When looking for a budget exotic car to buy, it’s easy to get carried away by the sharp-edged lines of a Lamborghini or the pedigree of a bona-fide Ferrari badge. Oh, how wrong you’d be. This Aston Martin DBS is the most beautiful and one of the most rare exotics you can buy today, for way less than the price off the poseur-spec BMW M6. Prepare for enlightenment.
This 2009 Aston Martin DBS is my dream car, and that fact shouldn’t matter to you. What should matter, however, is the fact that it’s the last big body Aston Martin ever made with a naturally aspirated six liter V12 under the hood and a six speed manual transmission—no flappy paddle, double clutch, semi-automatic push-button nonsense here. Amateurs need not apply, this is the real deal. The genuine article. The full banana milkshake.
The sound of 510 horsepower that is delivered via a bellow of its quite large hind-pipes is one of the best modern car screams ever heard, and the looks are second to none. Barring some stupid button placement choices, this car is damn near perfect. That’s why this sub $100k price tag is such a big deal—it won’t be here for much longer.
With the buyer’s market skewing toward driver experience over pure speed, cars like this one-in-1,000 example will surely appreciate, even if you drive the lug nuts off of it.
While the more than 30,000 miles on this Aston’s odometer might be a cause for concern for some finicky owners, know that it’s entirely possible to have a stress-free exotic without paying through the nose for repairs. The solution is an Aston Martin factory bumper-t0-bumper warranty.
Apparently, Aston Martin will provide full warranty on their cars, so long as they pass a safety inspection and aren’t more than 10 years old. You can have 12 to 24 months of warranty, for around $4,000 to $7,000 on top of the purchase price of the car. While this amount isn’t insignificant, it’s paid for with the first change of the DBS’ clutch, not to mention any of the other small things that can and will go wrong over the course of the car’s life.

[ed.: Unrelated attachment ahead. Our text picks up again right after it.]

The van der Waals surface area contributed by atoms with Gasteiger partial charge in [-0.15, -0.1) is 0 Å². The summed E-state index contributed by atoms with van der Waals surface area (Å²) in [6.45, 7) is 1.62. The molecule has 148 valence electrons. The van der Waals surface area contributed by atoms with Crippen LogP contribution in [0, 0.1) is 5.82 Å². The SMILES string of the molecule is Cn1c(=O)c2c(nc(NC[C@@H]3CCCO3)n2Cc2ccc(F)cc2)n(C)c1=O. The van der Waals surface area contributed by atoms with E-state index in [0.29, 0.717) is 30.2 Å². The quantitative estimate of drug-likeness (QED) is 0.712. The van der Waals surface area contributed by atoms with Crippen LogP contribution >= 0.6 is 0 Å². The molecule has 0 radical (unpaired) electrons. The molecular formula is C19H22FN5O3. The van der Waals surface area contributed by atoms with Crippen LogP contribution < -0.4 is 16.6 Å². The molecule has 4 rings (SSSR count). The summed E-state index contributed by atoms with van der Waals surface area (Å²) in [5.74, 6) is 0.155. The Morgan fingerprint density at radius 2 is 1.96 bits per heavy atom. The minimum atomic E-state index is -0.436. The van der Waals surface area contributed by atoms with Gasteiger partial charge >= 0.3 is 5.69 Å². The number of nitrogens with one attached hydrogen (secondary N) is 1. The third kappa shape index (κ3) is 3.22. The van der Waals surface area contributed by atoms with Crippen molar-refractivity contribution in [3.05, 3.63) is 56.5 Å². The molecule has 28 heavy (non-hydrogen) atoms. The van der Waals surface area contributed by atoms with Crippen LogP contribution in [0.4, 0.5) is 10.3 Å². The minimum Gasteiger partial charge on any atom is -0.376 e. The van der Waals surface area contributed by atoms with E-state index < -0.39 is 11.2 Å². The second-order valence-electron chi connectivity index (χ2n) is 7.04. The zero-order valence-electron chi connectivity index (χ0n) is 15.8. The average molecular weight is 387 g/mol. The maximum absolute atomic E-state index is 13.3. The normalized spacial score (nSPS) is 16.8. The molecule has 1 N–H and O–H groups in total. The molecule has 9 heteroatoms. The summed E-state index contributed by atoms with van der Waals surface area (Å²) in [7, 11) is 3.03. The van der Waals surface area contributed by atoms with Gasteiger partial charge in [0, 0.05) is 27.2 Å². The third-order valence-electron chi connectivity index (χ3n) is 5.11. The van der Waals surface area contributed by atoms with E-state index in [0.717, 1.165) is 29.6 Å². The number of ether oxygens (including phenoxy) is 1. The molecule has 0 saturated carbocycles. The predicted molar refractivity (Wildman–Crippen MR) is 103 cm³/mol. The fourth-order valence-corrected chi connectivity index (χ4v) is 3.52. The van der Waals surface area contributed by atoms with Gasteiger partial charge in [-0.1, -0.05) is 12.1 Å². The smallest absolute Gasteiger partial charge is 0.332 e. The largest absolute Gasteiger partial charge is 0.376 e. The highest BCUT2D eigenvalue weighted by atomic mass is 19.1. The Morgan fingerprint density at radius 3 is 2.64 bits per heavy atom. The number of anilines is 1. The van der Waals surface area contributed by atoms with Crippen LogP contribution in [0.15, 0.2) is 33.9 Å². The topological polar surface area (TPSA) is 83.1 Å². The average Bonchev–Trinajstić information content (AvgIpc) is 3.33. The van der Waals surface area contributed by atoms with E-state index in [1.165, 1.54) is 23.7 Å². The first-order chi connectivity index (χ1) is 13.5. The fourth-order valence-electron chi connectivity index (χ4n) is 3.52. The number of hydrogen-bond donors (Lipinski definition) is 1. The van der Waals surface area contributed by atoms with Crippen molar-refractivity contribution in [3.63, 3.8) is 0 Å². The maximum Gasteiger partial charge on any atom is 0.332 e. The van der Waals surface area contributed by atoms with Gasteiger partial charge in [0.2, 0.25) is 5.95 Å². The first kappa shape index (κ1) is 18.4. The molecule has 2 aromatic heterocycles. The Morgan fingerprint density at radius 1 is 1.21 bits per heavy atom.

The warranty won’t be available forever, but it will give you a bit of lead time to gather funds for when that warranty does in fact run out. I’d forego any warranty personally, but I understand that having a car to drive is probably important to most people who aren’t me, so as an option, I’d say this would a be a no brainer for most exotic car buyers. If you asked Ferrari for something like this, you’d be lucky if you left the dealership with a light stabbing.
I’d not only buy this car, but I’m actively holding myself back from selling all of my worldly possessions to acquire it. Yes, it’s that good. It’s a car that can potentially be worth that much more without the complexity of an early manumatic transmission, it looks heaps better than anything Aston’s putting out today (yes, even the angly Vanquish), and can be modified slightly to give a better run to anything slightly sporty. It’s an epic GT cruiser, can be had with a warranty, and its five-figure price tag is a deal and a half.
If you aren’t inspired by this automotive masterpiece, then I don’t know if we can ever be friends. Well, you aren’t getting a Christmas card, at least.